“Follow the red and white stripes!” Cathar Trail Markers

A European wolf standing on dry grass

The Family Pet ~ A European Wolf ~ meets us outside the Château de Puivert

Ruined Walls of the Château de Puivert

The Ruined Walls of the old Château de Puivert. The castle belonged to the Cathar Congost family when, in November 1210, it was subjected to three days of siege as part of the Albigensian Crusade.

Wooden door in a stone brick wall, Château de Puivert

Castle Doors ~ Newer parts of the Château de Puivert were built at the start of the 14th century.

Composite: Castle window seat and Mediaeval stringed instrument in a glass case

Puivert is considered the “capitale des troubadours et de la musique médiévale” – the capital of the troubadours, the composers and performers of Occitan lyric poetry and mediaeval music from the 11th through the mid 13th century. The castle owners, in conjunction with the Puivert town museum, pay tribute to these historical figures and their instruments in the musicians’ room.

View of the small town of Puivert from the castle above.

View of the small town of Puivert (497 inhabitants at last census) from the «sentier des troubadours», the walkway down from the castle.

We walked down from the castle above, following the Troubadours’ Pathway, into the town of Puivert – possibly the most picturesque and charming town we had visited in the Pyrenees – to seek out our accommodation: Le Relais des Marionnettes. Here we got to meet a whole new cast of characters.

Crowded, chaotic workspace, with an old black singer sewing machine surrounded by marionettes

L’Atelier des Marionnettes ~ The Marionette Workshop ~ A chaotic space, crowded with life

Our charming, articulate and rather bohemian hosts, Michel et Françoise Dubrunfaut, moved from Paris to Puivert ten years ago to follow their passion. In a chaotic workshop, crowded with fabrics, papers, paints, and clay body-parts, they create the most amazing marionettes. He moulds, carves and paints the faces and bodies, while she creates the costumes. Although many were caricatures, some were incredibly lifelike. With pride, Michel showed me his rendition of Mstislav Rostropovich, the celebrated cellist and conductor (1927-2007) as he looked, seated on his chair at the foot of the Berlin Wall playing Bach Suites, on the 11th of November 1989 when the Wall came down.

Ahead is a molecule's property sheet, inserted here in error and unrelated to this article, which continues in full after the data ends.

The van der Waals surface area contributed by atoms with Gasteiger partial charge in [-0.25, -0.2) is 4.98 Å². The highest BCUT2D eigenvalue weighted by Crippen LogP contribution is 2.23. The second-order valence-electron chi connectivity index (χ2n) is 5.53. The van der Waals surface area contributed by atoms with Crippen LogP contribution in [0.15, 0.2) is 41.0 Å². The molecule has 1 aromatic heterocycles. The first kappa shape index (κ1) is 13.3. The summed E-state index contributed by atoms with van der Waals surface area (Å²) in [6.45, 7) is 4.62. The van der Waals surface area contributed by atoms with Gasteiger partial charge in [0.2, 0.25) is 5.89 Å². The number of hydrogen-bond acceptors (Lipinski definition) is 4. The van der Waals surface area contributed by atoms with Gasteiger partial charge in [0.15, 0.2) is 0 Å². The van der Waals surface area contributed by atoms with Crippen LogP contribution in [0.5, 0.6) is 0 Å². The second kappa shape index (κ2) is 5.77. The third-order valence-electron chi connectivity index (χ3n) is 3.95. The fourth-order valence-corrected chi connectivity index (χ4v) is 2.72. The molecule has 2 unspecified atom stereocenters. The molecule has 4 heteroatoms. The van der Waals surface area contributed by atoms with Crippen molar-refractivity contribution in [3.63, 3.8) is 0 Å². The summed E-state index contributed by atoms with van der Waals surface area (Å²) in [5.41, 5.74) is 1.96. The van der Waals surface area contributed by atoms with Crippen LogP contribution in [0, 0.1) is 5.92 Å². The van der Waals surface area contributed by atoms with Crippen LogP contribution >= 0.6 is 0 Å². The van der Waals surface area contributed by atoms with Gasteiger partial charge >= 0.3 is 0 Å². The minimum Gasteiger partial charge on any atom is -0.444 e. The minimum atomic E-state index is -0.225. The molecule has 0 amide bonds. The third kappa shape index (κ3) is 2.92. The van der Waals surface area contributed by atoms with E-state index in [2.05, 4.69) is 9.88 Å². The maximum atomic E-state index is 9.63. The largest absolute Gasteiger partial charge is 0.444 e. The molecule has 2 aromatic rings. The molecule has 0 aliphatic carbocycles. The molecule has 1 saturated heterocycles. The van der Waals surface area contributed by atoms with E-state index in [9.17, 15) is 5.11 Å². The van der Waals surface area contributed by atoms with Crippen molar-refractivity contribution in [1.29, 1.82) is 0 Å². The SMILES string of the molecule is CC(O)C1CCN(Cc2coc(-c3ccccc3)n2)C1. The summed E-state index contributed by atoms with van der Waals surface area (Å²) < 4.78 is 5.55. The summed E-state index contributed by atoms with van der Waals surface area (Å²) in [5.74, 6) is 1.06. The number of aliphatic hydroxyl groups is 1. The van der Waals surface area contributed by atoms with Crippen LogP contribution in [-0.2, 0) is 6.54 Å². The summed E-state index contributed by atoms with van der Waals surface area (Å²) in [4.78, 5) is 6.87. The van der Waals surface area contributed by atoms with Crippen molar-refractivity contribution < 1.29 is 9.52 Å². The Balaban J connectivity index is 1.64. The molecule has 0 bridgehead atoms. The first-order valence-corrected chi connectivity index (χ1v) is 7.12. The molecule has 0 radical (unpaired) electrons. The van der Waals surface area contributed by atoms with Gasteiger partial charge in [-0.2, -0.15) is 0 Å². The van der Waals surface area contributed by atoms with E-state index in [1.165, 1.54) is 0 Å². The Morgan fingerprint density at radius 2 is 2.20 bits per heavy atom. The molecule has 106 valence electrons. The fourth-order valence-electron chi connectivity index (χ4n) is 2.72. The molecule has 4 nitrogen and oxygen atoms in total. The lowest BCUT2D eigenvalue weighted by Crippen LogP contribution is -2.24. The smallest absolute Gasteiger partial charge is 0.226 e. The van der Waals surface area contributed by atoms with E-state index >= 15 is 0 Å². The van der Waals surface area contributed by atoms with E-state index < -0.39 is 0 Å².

At 7:30 in the evening (the magic hour in the Pyrenees) we were downstairs in the common room, and over drinks (muscat, kir or pastisse) we met the other guests: seven other hikers from different parts of France, on various stages of their passage along the Cathar Trail. Katherine and Renaud, the couple we had been ‘meeting’ all day were from Paris. They, and two women, nurses from the Chamonix region, were walking the same direction as were were, while the other three women were walking the opposite way. Over a superb dinner of vegetable and nettle soup, rattatouille and chicken fettucini, and the best strawberry shortcake I’ve ever eaten, stories of walks across France and around the world bounced around the table (in French, of course) at a rapid rate.

Black and white portrait: two marionettes, a male Frenchman and a female witch.

Two repeated themes in the atelier, the French monsieur and the kitchen witch, bore a remarkable resemblance to their creators, Michel et Françoise Dubrunfaut – the artist and his muse.

Text: To your Health

That evening, the characters from the road danced around in my head, like marionettes on strings – each with it’s own own unique personality and story.

‘Till next time: To your health!


  • gabe - August 4, 2011 - 11:26 pm

    Yes is was a good day, difficult but as you said, we met a large range of individuals. Good weather and experience.ReplyCancel

  • Signe Westerberg - August 5, 2011 - 12:15 am


    • Ursula - August 5, 2011 - 12:45 pm

      Cheers! 😀ReplyCancel

  • Jim Muir - July 4, 2012 - 7:49 pm

    Hi Ursula – nice blog and useful as I plan to do this walk (the other way) along with three friends. Thank you. JimReplyCancel

    • Ursula - July 4, 2012 - 8:05 pm

      Hi Jim,
      I glad you enjoyed the posts! It is a great walk and I’m sure you will enjoy it.
      Bonne chance!ReplyCancel